By Victor Song
The technological revolution has gone full steam ahead and its presence is felt by all facets of society— including the education system.
Fort Wayne Community Schools high schools are scheduled to make the transition from pencil and paper to cursors and screens next year.
But, as many studies, and personal experience, have shown, the current generation of students, and perhaps the future generations to come, will suffer from an unhealthy reliance on social media and an unwillingness to express their creativity.
Mr. Joseph Wilhelm, teacher and technology coordinator, is supportive of the change. Wilhelm said that currently, Snider owns fifteen “laptop carts”, i.e. mobile pods that charge and store laptops. Due to a limited number of laptop carts, they must be rotated between classrooms. FWCS is now planning to change that.
By next year, the school will order an additional 360 laptops, increasing the total number of devices from roughly 1300 to 1660. Each student will be granted a personal laptop, eliminating the need for laptop carts.
In Wilhelm’s eyes this addition will prove to be handy for students, but is contingent on one condition: students must learn to not be completely dependent on technology. Only then will devices integrate with activities and become a part of life.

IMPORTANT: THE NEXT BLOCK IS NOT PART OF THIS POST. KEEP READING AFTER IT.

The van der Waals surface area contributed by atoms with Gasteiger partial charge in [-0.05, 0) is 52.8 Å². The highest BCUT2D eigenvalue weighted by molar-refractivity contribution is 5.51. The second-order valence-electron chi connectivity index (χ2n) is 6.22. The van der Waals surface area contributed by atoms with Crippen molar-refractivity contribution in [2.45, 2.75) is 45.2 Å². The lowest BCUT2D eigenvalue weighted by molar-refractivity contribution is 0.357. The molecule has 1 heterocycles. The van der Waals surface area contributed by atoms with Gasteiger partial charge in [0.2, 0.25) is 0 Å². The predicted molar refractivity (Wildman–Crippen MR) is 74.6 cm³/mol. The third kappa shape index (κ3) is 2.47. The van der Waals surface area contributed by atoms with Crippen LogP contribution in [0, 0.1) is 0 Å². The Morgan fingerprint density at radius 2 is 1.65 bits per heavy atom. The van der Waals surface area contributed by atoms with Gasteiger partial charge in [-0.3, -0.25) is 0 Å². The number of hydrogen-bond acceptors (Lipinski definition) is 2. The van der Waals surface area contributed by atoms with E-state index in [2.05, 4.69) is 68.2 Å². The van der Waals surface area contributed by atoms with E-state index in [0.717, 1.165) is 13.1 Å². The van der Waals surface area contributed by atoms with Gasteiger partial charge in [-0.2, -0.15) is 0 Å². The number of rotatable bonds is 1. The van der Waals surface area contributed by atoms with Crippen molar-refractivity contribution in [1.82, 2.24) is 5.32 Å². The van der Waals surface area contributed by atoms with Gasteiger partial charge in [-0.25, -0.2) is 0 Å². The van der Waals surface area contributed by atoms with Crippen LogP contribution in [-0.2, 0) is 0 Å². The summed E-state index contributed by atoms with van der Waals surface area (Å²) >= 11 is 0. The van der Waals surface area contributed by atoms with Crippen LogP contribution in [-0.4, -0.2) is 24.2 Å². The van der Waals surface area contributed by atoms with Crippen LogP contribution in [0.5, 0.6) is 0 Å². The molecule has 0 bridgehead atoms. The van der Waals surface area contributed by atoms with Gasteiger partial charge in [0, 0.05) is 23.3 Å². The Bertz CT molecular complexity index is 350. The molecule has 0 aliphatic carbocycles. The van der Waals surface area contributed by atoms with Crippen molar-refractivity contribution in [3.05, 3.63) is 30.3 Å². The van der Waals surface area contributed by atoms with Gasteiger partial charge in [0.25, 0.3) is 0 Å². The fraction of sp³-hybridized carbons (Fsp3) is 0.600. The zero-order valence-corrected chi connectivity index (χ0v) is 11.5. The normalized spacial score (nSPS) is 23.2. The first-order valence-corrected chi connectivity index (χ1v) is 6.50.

Wilhelm said, “The exposure to laptops will prepare students outside of school when they begin to choose a career.”
But of course, self-control is difficult. Our impulses drive us away from our proclivities to watch videos, update our posts and like funny pictures. In a society full of noise, schools should block it out in the classrooms. As students continually look at their screens, some problems can arise.
According to American Optometric Association, ” Many individuals experience eye discomfort and vision problems when viewing digital screens for extended periods. The level of discomfort appears to increase with the amount of digital screen use.”
Many other health issues are also linked to eye strain. It can lead to headaches, sleeping problems and neck-shoulder pain. Attention span is reduced and school performance is decreased. Sadly, students would be sacrificing their health to achieve academic success. They should not be forced to choose one or the other. In order to maintain a healthy lifestyle, an equilibrium should be reached.
Perhaps the most detrimental effect technology could have on students is the destruction of imagination. Many of the greatest thinkers today solve problems by developing a mindset that can be continually trained and used to solve future, tougher problems. For students today, it is a matter of typing a question into Google.
Sure, the solutions to the same problem may be the same. The student may even find the answer more quickly. However, when computers are overused in schools the process of expressing creativity is stymied and the valuable opportunity to develop an aptitude to solve problems is woefully missed.
The combination of a person who has proved to be an advanced thinker and a device is ideal. Only then will technology find its intended use for education. But to provide technology with unlimited access to a high school student who is still maturing and finding their way to problem-solve is a mistake.